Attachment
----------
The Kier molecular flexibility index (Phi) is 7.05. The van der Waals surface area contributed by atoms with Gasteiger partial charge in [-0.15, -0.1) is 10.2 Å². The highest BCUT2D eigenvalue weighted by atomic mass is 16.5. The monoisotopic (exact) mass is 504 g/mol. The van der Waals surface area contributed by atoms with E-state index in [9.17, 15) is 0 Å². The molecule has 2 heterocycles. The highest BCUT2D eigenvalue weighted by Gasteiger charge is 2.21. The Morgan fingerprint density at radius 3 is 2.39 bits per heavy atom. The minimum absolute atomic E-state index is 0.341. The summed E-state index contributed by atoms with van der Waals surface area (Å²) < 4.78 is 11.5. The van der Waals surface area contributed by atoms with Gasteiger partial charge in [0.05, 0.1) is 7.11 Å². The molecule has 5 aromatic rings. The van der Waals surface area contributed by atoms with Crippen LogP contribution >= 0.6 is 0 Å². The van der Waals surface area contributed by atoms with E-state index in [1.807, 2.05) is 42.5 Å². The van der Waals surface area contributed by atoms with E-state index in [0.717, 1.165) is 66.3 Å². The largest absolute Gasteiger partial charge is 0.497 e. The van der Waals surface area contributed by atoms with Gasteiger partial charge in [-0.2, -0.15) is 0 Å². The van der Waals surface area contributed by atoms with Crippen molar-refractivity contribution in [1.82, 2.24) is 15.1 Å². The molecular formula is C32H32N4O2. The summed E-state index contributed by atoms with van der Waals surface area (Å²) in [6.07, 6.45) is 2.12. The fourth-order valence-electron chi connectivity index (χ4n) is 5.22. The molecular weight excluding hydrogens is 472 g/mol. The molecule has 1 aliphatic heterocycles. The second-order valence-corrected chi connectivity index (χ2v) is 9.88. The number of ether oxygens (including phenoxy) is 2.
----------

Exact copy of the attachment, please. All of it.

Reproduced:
The Kier molecular flexibility index (Phi) is 7.05. The van der Waals surface area contributed by atoms with Gasteiger partial charge in [-0.15, -0.1) is 10.2 Å². The highest BCUT2D eigenvalue weighted by atomic mass is 16.5. The monoisotopic (exact) mass is 504 g/mol. The van der Waals surface area contributed by atoms with E-state index in [9.17, 15) is 0 Å². The molecule has 2 heterocycles. The highest BCUT2D eigenvalue weighted by Gasteiger charge is 2.21. The Morgan fingerprint density at radius 3 is 2.39 bits per heavy atom. The minimum absolute atomic E-state index is 0.341. The summed E-state index contributed by atoms with van der Waals surface area (Å²) < 4.78 is 11.5. The van der Waals surface area contributed by atoms with Gasteiger partial charge in [0.05, 0.1) is 7.11 Å². The molecule has 5 aromatic rings. The van der Waals surface area contributed by atoms with Crippen LogP contribution >= 0.6 is 0 Å². The van der Waals surface area contributed by atoms with E-state index in [1.807, 2.05) is 42.5 Å². The van der Waals surface area contributed by atoms with E-state index in [0.717, 1.165) is 66.3 Å². The largest absolute Gasteiger partial charge is 0.497 e. The van der Waals surface area contributed by atoms with Gasteiger partial charge in [-0.2, -0.15) is 0 Å². The van der Waals surface area contributed by atoms with Crippen molar-refractivity contribution in [1.82, 2.24) is 15.1 Å². The molecular formula is C32H32N4O2. The summed E-state index contributed by atoms with van der Waals surface area (Å²) in [6.07, 6.45) is 2.12. The fourth-order valence-electron chi connectivity index (χ4n) is 5.22. The molecular weight excluding hydrogens is 472 g/mol. The molecule has 1 aliphatic heterocycles. The second-order valence-corrected chi connectivity index (χ2v) is 9.88. The number of ether oxygens (including phenoxy) is 2.